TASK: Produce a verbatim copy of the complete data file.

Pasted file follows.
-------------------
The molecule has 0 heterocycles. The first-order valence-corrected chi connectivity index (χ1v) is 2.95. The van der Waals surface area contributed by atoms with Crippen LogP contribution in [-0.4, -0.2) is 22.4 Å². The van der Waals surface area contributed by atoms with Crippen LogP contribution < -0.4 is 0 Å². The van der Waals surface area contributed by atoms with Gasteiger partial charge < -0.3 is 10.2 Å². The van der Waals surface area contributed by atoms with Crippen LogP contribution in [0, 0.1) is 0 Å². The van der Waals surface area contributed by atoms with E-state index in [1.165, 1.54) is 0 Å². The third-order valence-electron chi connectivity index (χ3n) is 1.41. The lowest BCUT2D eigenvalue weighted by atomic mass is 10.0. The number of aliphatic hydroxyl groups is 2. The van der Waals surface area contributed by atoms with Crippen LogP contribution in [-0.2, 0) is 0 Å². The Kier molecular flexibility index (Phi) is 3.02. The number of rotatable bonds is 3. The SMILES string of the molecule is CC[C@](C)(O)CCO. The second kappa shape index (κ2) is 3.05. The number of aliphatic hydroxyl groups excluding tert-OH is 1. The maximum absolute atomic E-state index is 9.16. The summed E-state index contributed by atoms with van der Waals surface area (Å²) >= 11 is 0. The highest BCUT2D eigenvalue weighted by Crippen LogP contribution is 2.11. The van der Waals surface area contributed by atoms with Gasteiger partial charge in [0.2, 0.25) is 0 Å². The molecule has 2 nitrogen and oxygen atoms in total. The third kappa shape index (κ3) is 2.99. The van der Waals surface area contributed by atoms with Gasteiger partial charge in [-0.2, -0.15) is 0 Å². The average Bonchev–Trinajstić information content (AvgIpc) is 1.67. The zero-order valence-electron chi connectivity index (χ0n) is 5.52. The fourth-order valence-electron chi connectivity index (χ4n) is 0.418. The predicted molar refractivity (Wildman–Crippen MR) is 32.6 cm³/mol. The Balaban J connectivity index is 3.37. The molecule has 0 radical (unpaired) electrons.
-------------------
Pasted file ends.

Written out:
The molecule has 0 heterocycles. The first-order valence-corrected chi connectivity index (χ1v) is 2.95. The van der Waals surface area contributed by atoms with Crippen LogP contribution in [-0.4, -0.2) is 22.4 Å². The van der Waals surface area contributed by atoms with Crippen LogP contribution < -0.4 is 0 Å². The van der Waals surface area contributed by atoms with Gasteiger partial charge < -0.3 is 10.2 Å². The van der Waals surface area contributed by atoms with Crippen LogP contribution in [0, 0.1) is 0 Å². The van der Waals surface area contributed by atoms with E-state index in [1.165, 1.54) is 0 Å². The third-order valence-electron chi connectivity index (χ3n) is 1.41. The lowest BCUT2D eigenvalue weighted by atomic mass is 10.0. The number of aliphatic hydroxyl groups is 2. The van der Waals surface area contributed by atoms with Crippen LogP contribution in [-0.2, 0) is 0 Å². The Kier molecular flexibility index (Phi) is 3.02. The number of rotatable bonds is 3. The SMILES string of the molecule is CC[C@](C)(O)CCO. The second kappa shape index (κ2) is 3.05. The number of aliphatic hydroxyl groups excluding tert-OH is 1. The maximum absolute atomic E-state index is 9.16. The summed E-state index contributed by atoms with van der Waals surface area (Å²) >= 11 is 0. The highest BCUT2D eigenvalue weighted by Crippen LogP contribution is 2.11. The van der Waals surface area contributed by atoms with Gasteiger partial charge in [0.2, 0.25) is 0 Å². The molecule has 2 nitrogen and oxygen atoms in total. The third kappa shape index (κ3) is 2.99. The van der Waals surface area contributed by atoms with Gasteiger partial charge in [-0.2, -0.15) is 0 Å². The average Bonchev–Trinajstić information content (AvgIpc) is 1.67. The zero-order valence-electron chi connectivity index (χ0n) is 5.52. The fourth-order valence-electron chi connectivity index (χ4n) is 0.418. The predicted molar refractivity (Wildman–Crippen MR) is 32.6 cm³/mol. The Balaban J connectivity index is 3.37. The molecule has 0 radical (unpaired) electrons.